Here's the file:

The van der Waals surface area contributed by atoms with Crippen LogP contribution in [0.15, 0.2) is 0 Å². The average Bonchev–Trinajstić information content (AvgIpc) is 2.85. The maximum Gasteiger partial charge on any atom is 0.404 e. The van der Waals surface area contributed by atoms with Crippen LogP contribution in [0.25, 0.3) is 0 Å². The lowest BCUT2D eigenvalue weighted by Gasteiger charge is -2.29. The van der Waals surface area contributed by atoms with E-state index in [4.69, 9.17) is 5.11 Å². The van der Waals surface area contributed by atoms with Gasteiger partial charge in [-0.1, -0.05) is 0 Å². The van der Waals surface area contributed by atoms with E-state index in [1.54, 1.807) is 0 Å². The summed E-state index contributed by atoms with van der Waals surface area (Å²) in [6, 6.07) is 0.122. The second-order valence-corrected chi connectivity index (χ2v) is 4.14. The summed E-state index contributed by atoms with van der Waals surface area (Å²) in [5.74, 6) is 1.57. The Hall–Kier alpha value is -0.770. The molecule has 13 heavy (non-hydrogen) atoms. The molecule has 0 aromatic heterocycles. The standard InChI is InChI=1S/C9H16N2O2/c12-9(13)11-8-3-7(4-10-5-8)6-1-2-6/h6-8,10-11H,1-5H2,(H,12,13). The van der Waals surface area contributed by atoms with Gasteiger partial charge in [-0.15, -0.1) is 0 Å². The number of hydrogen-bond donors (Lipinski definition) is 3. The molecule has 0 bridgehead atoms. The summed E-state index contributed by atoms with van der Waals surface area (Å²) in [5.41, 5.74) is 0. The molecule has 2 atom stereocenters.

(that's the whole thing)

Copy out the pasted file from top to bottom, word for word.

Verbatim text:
The van der Waals surface area contributed by atoms with Crippen LogP contribution in [0.15, 0.2) is 0 Å². The average Bonchev–Trinajstić information content (AvgIpc) is 2.85. The maximum Gasteiger partial charge on any atom is 0.404 e. The van der Waals surface area contributed by atoms with Crippen LogP contribution in [0.25, 0.3) is 0 Å². The lowest BCUT2D eigenvalue weighted by Gasteiger charge is -2.29. The van der Waals surface area contributed by atoms with E-state index in [4.69, 9.17) is 5.11 Å². The van der Waals surface area contributed by atoms with Gasteiger partial charge in [-0.1, -0.05) is 0 Å². The van der Waals surface area contributed by atoms with E-state index in [1.54, 1.807) is 0 Å². The summed E-state index contributed by atoms with van der Waals surface area (Å²) in [6, 6.07) is 0.122. The second-order valence-corrected chi connectivity index (χ2v) is 4.14. The summed E-state index contributed by atoms with van der Waals surface area (Å²) in [5.74, 6) is 1.57. The Hall–Kier alpha value is -0.770. The molecule has 13 heavy (non-hydrogen) atoms. The molecule has 0 aromatic heterocycles. The standard InChI is InChI=1S/C9H16N2O2/c12-9(13)11-8-3-7(4-10-5-8)6-1-2-6/h6-8,10-11H,1-5H2,(H,12,13). The van der Waals surface area contributed by atoms with Gasteiger partial charge in [-0.15, -0.1) is 0 Å². The number of hydrogen-bond donors (Lipinski definition) is 3. The molecule has 0 bridgehead atoms. The summed E-state index contributed by atoms with van der Waals surface area (Å²) in [5.41, 5.74) is 0. The molecule has 2 atom stereocenters.